Afterward, James, Moya and I hung out in the foyer and communicated with the comedians. The final act had been perhaps the most interesting to witness. It was a man who had such a kind face and friendly, jovial, easy manner. My smile, though, became a little stiff when he began bashing vegans. He said no vegan person had ever said anything to him, but somehow, he chose that population to be the butt of his jokes, telling a woman in the audience who shared that she's vegetarian to "in the back of the line," no longer eligible to date him because he was too good for someone vegan or vegetarian. I listened. I witnessed my reactions. I simply allows the feelings to wash over me. Indignance, irritation, defensiveness. And then he began talking about his struggle with his weight and how his numbers are putting his health at serious risk. My feelings turned to compassion, and acceptance, and understanding.

The host of the evening had spent quite a bit of time on cultural and ethnic humor. I must admit that jokes like those are not my favorite as it divides people into the "us versus them" mentality.

At the end of the evening, James and I exchanged scribbled notes. He wrote, "How do you even approach someone like that?"

It gave me pause. Rather than thinking, I felt with my heart. What could I do? What would I do? Would I ignore the man? Smile politely and nod? Write him a defensive, angry note? None of the above. I wrote in James's notebook, "Everything is either an expression of love or a request for love. I'd start with a hug."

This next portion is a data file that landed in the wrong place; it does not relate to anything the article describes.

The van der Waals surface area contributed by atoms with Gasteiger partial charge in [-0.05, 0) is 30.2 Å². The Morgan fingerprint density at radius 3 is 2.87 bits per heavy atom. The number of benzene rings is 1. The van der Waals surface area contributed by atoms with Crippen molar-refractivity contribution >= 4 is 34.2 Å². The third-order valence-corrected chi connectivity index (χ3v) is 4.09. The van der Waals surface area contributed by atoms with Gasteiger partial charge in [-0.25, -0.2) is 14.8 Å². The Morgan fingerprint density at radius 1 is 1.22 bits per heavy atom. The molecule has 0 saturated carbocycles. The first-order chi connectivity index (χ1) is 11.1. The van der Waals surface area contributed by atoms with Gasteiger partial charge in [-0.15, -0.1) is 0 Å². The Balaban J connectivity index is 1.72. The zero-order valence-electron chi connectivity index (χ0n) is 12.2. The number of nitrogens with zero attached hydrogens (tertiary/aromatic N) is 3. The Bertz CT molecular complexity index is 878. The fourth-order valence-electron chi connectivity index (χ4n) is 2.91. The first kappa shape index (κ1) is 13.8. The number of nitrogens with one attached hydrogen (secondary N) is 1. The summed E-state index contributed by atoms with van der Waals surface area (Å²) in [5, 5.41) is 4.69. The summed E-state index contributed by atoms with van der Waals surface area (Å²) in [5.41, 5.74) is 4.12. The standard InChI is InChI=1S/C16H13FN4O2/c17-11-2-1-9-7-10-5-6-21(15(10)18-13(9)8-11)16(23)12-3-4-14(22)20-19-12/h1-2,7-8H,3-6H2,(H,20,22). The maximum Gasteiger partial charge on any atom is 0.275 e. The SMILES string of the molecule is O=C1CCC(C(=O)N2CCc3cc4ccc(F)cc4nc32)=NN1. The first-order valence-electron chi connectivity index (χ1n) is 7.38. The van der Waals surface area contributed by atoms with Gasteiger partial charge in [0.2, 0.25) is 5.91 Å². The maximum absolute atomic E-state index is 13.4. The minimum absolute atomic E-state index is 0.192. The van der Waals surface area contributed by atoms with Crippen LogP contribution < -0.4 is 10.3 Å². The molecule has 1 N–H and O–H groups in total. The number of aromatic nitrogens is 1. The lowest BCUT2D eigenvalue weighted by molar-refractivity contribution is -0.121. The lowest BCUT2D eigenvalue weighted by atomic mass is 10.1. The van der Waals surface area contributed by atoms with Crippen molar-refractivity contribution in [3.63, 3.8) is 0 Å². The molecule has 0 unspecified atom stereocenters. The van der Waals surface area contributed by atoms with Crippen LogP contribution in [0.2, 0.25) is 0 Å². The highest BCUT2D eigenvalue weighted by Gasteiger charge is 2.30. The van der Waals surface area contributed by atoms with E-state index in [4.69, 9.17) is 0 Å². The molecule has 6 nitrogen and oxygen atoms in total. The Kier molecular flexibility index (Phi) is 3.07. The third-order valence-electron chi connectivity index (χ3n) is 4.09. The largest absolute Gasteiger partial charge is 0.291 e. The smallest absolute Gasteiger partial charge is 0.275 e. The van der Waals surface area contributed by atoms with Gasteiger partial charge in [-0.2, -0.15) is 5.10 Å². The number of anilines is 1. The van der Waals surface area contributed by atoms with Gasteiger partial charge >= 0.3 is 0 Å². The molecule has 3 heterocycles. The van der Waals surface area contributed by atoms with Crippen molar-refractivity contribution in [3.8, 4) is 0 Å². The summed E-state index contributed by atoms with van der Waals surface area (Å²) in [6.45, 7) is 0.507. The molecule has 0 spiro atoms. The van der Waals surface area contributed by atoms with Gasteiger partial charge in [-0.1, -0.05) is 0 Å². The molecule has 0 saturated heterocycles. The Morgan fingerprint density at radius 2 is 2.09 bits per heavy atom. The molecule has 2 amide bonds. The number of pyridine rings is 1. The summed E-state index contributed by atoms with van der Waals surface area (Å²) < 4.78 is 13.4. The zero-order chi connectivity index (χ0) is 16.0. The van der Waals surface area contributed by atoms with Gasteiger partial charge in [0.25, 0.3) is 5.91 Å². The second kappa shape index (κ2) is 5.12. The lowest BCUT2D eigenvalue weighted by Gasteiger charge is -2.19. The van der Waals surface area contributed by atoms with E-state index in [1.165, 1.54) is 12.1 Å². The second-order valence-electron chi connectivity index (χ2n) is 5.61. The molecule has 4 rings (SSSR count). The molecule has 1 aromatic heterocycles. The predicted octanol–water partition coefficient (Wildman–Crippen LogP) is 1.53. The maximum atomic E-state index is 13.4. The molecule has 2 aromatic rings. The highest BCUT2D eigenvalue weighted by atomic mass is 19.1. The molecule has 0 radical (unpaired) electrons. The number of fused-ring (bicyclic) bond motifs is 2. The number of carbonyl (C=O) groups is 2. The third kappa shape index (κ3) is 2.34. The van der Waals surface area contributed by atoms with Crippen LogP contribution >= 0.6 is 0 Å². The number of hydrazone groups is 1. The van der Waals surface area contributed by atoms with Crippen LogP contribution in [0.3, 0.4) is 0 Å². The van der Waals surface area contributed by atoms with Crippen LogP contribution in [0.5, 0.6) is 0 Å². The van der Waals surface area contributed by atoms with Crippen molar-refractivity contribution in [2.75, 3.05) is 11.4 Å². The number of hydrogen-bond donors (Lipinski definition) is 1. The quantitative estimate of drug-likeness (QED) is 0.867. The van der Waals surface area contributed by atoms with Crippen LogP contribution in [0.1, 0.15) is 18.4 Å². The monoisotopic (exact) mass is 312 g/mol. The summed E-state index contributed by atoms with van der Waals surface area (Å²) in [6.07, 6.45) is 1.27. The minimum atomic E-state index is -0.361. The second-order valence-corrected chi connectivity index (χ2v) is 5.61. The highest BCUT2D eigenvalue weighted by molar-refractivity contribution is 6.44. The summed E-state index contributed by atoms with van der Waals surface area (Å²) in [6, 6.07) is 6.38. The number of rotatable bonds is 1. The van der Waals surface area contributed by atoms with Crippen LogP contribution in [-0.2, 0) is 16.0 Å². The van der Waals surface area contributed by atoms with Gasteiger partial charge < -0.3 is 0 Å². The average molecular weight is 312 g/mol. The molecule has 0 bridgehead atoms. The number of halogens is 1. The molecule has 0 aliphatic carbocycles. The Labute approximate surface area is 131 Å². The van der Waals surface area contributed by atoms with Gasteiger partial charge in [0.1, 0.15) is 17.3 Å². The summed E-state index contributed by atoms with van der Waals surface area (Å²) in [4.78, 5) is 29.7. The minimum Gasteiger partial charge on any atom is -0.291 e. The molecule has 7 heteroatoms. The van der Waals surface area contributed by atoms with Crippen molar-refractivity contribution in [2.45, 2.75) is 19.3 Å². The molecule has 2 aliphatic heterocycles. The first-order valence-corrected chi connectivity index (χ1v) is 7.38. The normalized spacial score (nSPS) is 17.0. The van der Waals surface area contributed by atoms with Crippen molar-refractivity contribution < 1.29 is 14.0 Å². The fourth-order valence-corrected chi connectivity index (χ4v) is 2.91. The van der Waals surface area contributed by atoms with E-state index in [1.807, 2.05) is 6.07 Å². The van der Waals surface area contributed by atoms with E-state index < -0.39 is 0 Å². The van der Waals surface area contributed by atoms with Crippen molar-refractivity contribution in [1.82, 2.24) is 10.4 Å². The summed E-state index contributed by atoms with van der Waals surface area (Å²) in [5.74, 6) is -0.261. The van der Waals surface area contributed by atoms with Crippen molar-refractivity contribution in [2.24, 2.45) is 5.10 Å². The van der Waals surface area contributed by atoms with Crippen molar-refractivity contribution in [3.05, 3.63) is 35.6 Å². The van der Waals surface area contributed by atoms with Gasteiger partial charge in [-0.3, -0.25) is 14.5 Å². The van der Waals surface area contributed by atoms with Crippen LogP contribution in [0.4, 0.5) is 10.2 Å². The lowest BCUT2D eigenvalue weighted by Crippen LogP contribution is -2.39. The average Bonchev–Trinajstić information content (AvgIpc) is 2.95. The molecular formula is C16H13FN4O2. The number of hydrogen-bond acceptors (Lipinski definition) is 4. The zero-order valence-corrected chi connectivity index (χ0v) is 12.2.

James shrugged his shoulders. He smiled with a little quizzical expression on his face.

I actively sought out the man. He had had his moments where he connected with me during his few minutes on stage. He was in the foyer, talking with another man. I approached and waved to him with a big smile. I was going in for the hug. I set down my bags on a nearby table, turned to him and opened my arms wide. His eyes widened. I don't think he was expecting a hug, and at first, he thought I was a huge fan... or a petite fan, really. Like many people, he felt a little awkward and started to release the hug. "I'm sweaty," he said. I held on. I was expressing love. What's a little sweat compared to an expression of love. He surrendered. Finally, I let him go.

He apologized. "I'm sweaty," he repeated.

It doesn't matter, I gestured.

I pointed to my vegan necklace and I grinned and pointed to myself.

"No one vegan has ever said anything--," he started, immediately on the defensive.

I raised my hand. I nodded understanding.

"I said that, in my act--," he again began.

I nodded with a gentle smile.

It didn't matter what the words were, after all. In fact, my being silent had kept me from reacting or saying something sharp or snide or lacking compassion or avoiding him completely.

Instead, I was simply being with him and listening behind the words.

I let him read a note that I'd written for someone else earlier in the day, explaining a little about me and The Silent Project.